Breaking Lease Early-- trouble with neighbors

4 Replies

Hi all,

I tenants that would like to break their lease but no clause in the lease covering the situation.  They have been in place for a little over a year and signed a second lease through April 30 so we have 8 months to go.  They (I'll call them tenant A) have been great tenants but have been having trouble with the new neighbors (tenant B)  for the last 2 months.

We addressed the situation with tenant B and basically told them to all get along or get out, made a schedule for use of the limited parking available which seemed to be the cause of the initial friction in the house.  The situation has improved, however tenant A still feels uncomfortable with tenant B and feel that they are being passive-aggressive towards them.  What exactly that behavior is I haven't clarified yet, but I am guessing things like stomping around upstairs etc.

Tenant A wants to know what their options are for breaking the lease, mainly how much notice would we need, and they have not found a new place yet- this is a college town and classes start next week so finding a place will be difficult.  Finding a new tenant shouldn't be, and possibly we'd get a longer term renter out of the deal since the timing would likely mean a non-student renter. 

The way I see it we can:

A.  Let them out as if it were the end of the lease with 30 days notice, use the vacancy (if there is any) to improve the unit.

B.  Let them out but hold them responsible for the (prorated) rent during the vacancy 

C.  Let them find a subletter, who will need to pass our background checks, leaving them still responsible for rent if the subletter flakes

D.  Let them find their own replacement, who will need to pass our background checks and sign a lease with us.

I will be putting a clause in my lease to cover this situation, what do you suggest is a reasonable early termination fee?  

Thanks,

Kelly

Down here the law says the landlord must mitigate damages from loss of rent if a tenant jumps ship. Since they've been good folks and are discussing the issue ahead of time with you, I would let them out with 30 day notice but hold them responsible for prorated rent until the next tenant comes on board. If they're smart, they'll cooperate as you show the unit and attempt to mitigate their losses.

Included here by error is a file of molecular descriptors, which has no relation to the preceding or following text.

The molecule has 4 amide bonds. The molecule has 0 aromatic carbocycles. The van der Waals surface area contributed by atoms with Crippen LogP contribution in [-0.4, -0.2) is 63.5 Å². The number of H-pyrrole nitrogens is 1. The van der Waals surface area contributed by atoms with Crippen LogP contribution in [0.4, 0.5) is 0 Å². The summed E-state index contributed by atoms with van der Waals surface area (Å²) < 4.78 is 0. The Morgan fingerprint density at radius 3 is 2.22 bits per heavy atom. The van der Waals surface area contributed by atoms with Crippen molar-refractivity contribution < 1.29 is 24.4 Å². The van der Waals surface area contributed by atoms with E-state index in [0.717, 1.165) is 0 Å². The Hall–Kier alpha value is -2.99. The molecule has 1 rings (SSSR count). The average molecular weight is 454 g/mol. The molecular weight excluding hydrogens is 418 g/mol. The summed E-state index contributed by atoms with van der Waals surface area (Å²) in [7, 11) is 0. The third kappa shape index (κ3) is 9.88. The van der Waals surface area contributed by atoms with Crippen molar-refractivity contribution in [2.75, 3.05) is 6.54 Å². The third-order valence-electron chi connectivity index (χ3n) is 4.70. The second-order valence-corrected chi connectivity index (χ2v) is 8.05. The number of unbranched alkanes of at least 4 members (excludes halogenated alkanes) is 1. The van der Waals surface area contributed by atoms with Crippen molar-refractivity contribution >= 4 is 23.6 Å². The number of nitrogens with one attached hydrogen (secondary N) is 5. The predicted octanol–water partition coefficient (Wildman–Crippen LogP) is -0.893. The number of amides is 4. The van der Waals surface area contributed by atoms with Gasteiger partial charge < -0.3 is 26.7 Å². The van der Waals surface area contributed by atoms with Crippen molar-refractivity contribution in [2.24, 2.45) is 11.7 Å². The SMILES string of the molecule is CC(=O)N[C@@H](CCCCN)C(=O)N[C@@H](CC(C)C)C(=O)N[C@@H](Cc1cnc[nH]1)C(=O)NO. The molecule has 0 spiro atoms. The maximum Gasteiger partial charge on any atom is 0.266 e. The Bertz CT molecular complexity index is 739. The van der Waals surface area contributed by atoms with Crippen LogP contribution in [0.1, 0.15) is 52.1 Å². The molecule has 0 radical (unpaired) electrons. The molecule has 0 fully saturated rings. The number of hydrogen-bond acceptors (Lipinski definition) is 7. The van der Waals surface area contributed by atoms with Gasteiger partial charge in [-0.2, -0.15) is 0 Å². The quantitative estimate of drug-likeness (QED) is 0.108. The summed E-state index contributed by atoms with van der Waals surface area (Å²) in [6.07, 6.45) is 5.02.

If the property needs some updates, you can let it go vacant after they leave, or perhaps even get to work (or have a solid plan) while they are still in there.

Is A worth holding on to and removing B?

Mike, Thanks for your reply and advice.

I am sure that tenant A would cooperate with showing the apartment, so that wouldn't be an issue.  

I would much rather have tenant A stay and get rid of B, but B's lease doesn't end until June and they haven't done anything to warrant getting them out early since we had a chat with them about the importance of being civil to their neighbors and abiding by the quiet policy (11pm to 8 am) in the lease.  Before that, A & B were fighting over the parking, and B told A to "F" off and refused to speak to them, B purposely made loud noises to disturb A, childish behavior like that.  We will see how B behaves over the next few months before we decide whether to renew with them next June or not.

Kelly

Two posts in one morning about the virtues of month to month leases.  I prefer month to month because you can deal with situations like this.   A long lease ties your hands.  And, as in this case, the tenants hands.

I have an "improper lease termination fee" clause in mine.  The fee is equal to the security deposit.  I've not had to apply it since I switched to month to month leases. If you can easily find another tenant, let them out with minimal pain.  Propose a fee that covers the costs of you finding another tenant.  If you're using a PM, that's their fee plus some for your time.  If not, its your time.  Around here PM's typically charge half to a full months rent to fill a vacancy.

Thanks Jon,

After your response on this post and the other one from today (where the boyfriend moved in with no background check) I am going to consider month to month again.  In my area it seems harder to find a good tenant the less notice you have, at least that has been my experience.  Since 2/3 of my tenants are students, I was concerned that month to month leases would leave me with vacancies in the summer, that students and their parents would be concerned about them losing their homes halfway through the year and that I would forever be renting to those that weren't planning ahead.  Prime time for tenant changeover is now and in the late spring.   Do your tenants give you more than a month's notice they are leaving?  In my area, landlords start filling vacancies about 7 months in advance!  

Kelly